Full Disclosure
October 5, 2007
A case for fishing in SVG

The Food and Agricultural Organisation of the United Nations described the state of our fishing industry in 2002 as being predominantly small scale and artisanal, employing traditional gear, methods and vessels. The report expressed that most fishers are daily operators, going out to sea in the morning and returning to land in the late afternoon or evening. There was no apparent evidence of commercial fishing of any significance. With a rather dismal review in 2002, one can at least hope for better in the future, with an investment of six million dollars into a revolving fund for the development of the Fishing Industry Fleet Expansion Progamme, and the construction of a modern multi-million dollar Fishing Complex in Owia.{{more}} These two projects properly executed will have the potential of changing the face of the fishing industry in St Vincent and the Grenadines for ever.

The statistics from the FAO in 2002 proved that the fisheries subsector contributed approximately 2% to the GDP of St Vincent and the Grenadines. It is interesting to note that approximately 7% of the total labour force is engaged directly or indirectly in the fishing industry, with most of our fisher folk depending solely on fishing for their livelihood. With an increasing population and a developing tourism sector, as well as a move towards a healthier life style among our people, one can foresee a rapid rise in the demand for fish. Hence, without doubt, there is a definite need to begin to ensure that the machinery is in place to provide more fish. The report also outlined that fish caught locally provided for 70% of the per capita consumption of fish and fish products. The other 30% was imported as canned or otherwise processed fish, amounting to an estimated US$ 2.7 million annually.

The memorandum of agreement recently signed between the Ministry of Agriculture, Forestry and Fisheries, the National Insurance Scheme and the various lending agencies to co-operate and assist in the administration of loan arrangements for the development of the Fishing Industry Fleet Expansion Programme outlines the following, which should be satisfied before one can avail themselves of funding for purchasing of a vessel. Importantly, the borrower must be a national of St. Vincent and the Grenadines, intending to purchase a decked fishing vessel to participate in the Fishing Industry within the State. The vessel to be bought must comply with the minimum safety and construction standards as stipulated by the Fisheries Division. The borrower must be a registered member of the National Insurance Scheme, and the fishing vessel should be ranging from 30 -65 feet in length or as otherwise specified from time to time.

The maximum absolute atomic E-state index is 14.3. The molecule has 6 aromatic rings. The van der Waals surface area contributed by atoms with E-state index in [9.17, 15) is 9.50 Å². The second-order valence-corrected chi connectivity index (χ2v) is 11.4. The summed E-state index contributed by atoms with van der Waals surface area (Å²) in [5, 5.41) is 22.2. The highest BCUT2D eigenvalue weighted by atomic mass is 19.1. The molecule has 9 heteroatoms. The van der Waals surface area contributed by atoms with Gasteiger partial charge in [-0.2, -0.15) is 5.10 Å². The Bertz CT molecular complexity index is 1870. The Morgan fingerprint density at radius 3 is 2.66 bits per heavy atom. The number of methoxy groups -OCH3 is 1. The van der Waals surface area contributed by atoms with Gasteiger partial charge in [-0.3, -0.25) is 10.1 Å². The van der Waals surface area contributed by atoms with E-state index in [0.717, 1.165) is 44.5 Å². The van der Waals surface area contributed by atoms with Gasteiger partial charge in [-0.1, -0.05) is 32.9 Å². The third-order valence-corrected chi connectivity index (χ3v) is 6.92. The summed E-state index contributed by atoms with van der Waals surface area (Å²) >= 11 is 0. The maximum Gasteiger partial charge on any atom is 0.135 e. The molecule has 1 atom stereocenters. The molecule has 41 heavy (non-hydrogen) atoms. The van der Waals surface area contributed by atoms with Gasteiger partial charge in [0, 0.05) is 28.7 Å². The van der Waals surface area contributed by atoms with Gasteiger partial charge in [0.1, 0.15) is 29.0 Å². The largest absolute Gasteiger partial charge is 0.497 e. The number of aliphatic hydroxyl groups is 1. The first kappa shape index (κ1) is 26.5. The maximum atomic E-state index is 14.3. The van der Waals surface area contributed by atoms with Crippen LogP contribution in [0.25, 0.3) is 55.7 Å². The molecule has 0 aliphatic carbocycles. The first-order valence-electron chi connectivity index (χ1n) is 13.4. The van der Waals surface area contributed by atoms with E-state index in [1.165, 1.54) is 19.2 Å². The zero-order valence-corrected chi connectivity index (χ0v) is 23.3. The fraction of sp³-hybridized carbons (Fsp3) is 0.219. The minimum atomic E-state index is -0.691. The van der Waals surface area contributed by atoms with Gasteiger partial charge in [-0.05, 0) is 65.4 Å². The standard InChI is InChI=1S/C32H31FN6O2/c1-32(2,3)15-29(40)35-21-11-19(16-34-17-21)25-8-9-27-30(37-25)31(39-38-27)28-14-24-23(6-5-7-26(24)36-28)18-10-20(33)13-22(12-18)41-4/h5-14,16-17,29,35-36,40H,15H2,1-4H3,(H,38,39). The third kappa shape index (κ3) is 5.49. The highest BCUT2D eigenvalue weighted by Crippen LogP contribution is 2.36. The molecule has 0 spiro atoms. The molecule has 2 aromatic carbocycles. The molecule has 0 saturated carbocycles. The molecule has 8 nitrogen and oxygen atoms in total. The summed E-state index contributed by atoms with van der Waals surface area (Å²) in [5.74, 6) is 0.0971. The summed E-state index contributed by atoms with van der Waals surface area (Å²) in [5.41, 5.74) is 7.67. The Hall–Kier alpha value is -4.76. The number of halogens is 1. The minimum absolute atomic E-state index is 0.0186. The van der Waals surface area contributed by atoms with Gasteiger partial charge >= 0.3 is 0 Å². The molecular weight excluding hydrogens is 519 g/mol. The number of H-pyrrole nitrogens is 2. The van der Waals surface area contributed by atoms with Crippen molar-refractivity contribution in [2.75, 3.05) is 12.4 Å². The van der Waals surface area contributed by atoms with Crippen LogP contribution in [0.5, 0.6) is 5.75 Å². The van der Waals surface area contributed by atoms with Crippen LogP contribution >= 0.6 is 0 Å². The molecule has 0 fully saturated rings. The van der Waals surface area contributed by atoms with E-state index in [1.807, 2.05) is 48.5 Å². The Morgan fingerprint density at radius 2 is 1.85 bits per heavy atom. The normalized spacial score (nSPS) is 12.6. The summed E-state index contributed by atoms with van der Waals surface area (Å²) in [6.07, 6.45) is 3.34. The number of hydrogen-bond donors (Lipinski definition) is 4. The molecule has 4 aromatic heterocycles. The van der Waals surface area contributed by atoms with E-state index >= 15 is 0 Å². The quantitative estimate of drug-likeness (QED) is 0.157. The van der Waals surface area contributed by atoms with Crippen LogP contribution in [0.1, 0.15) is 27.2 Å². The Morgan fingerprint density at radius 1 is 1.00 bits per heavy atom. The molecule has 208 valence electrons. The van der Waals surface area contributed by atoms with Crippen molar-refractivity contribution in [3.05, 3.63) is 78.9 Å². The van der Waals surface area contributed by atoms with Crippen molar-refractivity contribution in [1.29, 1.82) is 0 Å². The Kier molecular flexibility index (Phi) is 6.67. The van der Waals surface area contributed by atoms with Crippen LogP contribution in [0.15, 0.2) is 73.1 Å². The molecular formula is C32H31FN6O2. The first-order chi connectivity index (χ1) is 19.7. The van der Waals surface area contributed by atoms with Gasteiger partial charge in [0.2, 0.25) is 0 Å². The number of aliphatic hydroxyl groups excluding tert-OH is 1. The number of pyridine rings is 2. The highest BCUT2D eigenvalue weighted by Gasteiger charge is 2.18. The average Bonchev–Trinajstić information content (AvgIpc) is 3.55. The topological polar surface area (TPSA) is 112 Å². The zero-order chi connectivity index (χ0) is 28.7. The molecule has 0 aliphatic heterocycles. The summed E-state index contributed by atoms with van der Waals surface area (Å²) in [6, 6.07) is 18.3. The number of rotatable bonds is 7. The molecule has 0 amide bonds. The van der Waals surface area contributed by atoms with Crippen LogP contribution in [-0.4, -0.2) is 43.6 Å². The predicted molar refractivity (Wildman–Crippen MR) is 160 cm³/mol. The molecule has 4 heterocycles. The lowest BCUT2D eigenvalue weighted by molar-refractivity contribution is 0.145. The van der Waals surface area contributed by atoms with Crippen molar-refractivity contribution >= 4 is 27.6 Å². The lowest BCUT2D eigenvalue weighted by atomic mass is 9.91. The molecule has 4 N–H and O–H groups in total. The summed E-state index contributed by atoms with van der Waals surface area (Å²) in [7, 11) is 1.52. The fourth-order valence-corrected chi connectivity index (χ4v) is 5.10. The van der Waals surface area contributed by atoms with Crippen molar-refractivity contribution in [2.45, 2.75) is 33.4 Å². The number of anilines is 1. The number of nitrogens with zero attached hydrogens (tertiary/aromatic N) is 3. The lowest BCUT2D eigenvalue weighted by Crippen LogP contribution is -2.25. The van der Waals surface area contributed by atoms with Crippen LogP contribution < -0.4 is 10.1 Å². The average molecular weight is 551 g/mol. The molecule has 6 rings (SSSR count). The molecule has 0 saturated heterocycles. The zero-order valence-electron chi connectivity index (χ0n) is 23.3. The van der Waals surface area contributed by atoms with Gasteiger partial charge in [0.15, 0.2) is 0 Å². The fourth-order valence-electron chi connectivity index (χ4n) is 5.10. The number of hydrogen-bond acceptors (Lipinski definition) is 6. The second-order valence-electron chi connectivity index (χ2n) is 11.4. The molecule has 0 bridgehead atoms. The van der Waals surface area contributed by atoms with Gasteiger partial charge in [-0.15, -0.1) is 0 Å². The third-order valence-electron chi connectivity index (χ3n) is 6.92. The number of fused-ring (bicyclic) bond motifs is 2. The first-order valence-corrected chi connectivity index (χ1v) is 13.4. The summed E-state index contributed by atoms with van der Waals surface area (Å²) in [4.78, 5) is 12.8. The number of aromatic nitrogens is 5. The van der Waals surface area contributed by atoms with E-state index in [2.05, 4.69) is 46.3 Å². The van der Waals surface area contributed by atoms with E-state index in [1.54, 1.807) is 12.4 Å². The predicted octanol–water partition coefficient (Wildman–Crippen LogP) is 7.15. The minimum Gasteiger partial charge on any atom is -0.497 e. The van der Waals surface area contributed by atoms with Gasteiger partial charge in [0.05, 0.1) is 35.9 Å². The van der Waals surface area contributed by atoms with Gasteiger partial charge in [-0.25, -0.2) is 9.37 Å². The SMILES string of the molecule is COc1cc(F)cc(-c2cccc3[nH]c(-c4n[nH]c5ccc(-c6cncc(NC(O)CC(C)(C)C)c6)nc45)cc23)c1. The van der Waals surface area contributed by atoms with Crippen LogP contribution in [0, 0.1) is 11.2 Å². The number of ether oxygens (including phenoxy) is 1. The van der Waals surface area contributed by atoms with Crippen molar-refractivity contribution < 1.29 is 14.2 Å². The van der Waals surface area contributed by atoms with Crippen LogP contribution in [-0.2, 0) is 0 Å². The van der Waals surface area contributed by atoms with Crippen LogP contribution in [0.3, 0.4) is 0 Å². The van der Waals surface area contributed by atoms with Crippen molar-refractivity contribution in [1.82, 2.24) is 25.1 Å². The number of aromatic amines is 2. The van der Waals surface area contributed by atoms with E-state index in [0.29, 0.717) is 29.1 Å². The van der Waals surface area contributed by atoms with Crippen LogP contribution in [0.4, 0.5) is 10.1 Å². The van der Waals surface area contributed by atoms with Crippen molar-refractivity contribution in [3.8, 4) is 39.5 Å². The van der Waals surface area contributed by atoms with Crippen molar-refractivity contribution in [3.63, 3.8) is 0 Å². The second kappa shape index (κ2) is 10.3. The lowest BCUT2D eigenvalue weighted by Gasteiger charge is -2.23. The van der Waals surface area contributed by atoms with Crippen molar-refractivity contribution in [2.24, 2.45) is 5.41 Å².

It is extremely clear that there is a valiant attempt to expand the fishing industry in St. Vincent and the Grenadines. This is part of a general policy framework for the fisheries sector based on expansion of fish production on a sustainable basis to provide a key source of protein for the national population at a competitive price. The extent of the success will, however, be heavily dependant on the fishermen and fisherwomen who are encouraged to take on the challenge of investing in their livelihood, by exploring the opportunity of purchasing larger fishing vessels.